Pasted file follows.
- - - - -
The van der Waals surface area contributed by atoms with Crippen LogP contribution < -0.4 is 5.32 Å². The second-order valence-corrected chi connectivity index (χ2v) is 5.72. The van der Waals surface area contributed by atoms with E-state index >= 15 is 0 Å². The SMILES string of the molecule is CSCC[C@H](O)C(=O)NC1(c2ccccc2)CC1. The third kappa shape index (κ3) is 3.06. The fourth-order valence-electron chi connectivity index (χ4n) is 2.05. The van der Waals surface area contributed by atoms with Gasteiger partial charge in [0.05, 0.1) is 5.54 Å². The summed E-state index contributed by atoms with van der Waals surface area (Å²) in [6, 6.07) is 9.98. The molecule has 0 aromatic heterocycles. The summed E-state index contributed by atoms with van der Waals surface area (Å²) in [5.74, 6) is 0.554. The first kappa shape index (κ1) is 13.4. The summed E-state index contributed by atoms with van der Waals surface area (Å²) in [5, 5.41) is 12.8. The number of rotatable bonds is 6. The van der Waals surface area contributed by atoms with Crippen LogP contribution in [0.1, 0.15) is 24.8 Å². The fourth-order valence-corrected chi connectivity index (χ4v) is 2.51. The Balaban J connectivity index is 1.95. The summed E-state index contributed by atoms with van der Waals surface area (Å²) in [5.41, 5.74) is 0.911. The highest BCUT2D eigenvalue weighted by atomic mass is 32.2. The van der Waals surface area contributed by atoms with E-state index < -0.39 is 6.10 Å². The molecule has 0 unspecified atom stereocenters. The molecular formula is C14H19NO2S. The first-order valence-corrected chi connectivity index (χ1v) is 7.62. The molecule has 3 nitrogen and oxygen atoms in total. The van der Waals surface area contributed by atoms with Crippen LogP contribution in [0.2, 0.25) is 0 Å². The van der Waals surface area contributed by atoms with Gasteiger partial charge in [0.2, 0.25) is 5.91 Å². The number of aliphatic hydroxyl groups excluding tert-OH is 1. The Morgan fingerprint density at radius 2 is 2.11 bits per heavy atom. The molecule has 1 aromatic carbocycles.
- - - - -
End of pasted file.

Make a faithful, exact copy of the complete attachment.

The van der Waals surface area contributed by atoms with Crippen LogP contribution < -0.4 is 5.32 Å². The second-order valence-corrected chi connectivity index (χ2v) is 5.72. The van der Waals surface area contributed by atoms with E-state index >= 15 is 0 Å². The SMILES string of the molecule is CSCC[C@H](O)C(=O)NC1(c2ccccc2)CC1. The third kappa shape index (κ3) is 3.06. The fourth-order valence-electron chi connectivity index (χ4n) is 2.05. The van der Waals surface area contributed by atoms with Gasteiger partial charge in [0.05, 0.1) is 5.54 Å². The summed E-state index contributed by atoms with van der Waals surface area (Å²) in [6, 6.07) is 9.98. The molecule has 0 aromatic heterocycles. The summed E-state index contributed by atoms with van der Waals surface area (Å²) in [5.74, 6) is 0.554. The first kappa shape index (κ1) is 13.4. The summed E-state index contributed by atoms with van der Waals surface area (Å²) in [5, 5.41) is 12.8. The number of rotatable bonds is 6. The van der Waals surface area contributed by atoms with Crippen LogP contribution in [0.1, 0.15) is 24.8 Å². The fourth-order valence-corrected chi connectivity index (χ4v) is 2.51. The Balaban J connectivity index is 1.95. The summed E-state index contributed by atoms with van der Waals surface area (Å²) in [5.41, 5.74) is 0.911. The highest BCUT2D eigenvalue weighted by atomic mass is 32.2. The van der Waals surface area contributed by atoms with E-state index < -0.39 is 6.10 Å². The molecule has 0 unspecified atom stereocenters. The molecular formula is C14H19NO2S. The first-order valence-corrected chi connectivity index (χ1v) is 7.62. The molecule has 3 nitrogen and oxygen atoms in total. The van der Waals surface area contributed by atoms with Crippen LogP contribution in [0.2, 0.25) is 0 Å². The van der Waals surface area contributed by atoms with Gasteiger partial charge in [0.2, 0.25) is 5.91 Å². The number of aliphatic hydroxyl groups excluding tert-OH is 1. The Morgan fingerprint density at radius 2 is 2.11 bits per heavy atom. The molecule has 1 aromatic carbocycles.